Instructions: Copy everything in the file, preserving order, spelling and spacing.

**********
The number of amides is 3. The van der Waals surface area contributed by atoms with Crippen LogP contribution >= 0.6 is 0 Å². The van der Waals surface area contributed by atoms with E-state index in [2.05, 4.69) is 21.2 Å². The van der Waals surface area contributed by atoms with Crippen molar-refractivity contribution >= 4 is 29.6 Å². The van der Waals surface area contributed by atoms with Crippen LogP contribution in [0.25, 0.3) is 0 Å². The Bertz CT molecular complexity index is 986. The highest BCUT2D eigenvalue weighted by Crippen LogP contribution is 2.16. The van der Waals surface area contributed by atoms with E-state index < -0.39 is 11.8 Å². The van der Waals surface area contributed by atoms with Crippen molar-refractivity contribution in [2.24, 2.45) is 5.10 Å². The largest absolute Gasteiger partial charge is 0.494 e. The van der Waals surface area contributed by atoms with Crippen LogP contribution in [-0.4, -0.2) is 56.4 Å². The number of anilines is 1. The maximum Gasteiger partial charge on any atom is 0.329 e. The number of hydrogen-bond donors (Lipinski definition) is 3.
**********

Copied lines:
The number of amides is 3. The van der Waals surface area contributed by atoms with Crippen LogP contribution >= 0.6 is 0 Å². The van der Waals surface area contributed by atoms with E-state index in [2.05, 4.69) is 21.2 Å². The van der Waals surface area contributed by atoms with Crippen molar-refractivity contribution >= 4 is 29.6 Å². The van der Waals surface area contributed by atoms with Crippen LogP contribution in [0.25, 0.3) is 0 Å². The Bertz CT molecular complexity index is 986. The highest BCUT2D eigenvalue weighted by Crippen LogP contribution is 2.16. The van der Waals surface area contributed by atoms with E-state index < -0.39 is 11.8 Å². The van der Waals surface area contributed by atoms with Crippen molar-refractivity contribution in [2.24, 2.45) is 5.10 Å². The largest absolute Gasteiger partial charge is 0.494 e. The van der Waals surface area contributed by atoms with Crippen LogP contribution in [-0.4, -0.2) is 56.4 Å². The number of anilines is 1. The maximum Gasteiger partial charge on any atom is 0.329 e. The number of hydrogen-bond donors (Lipinski definition) is 3.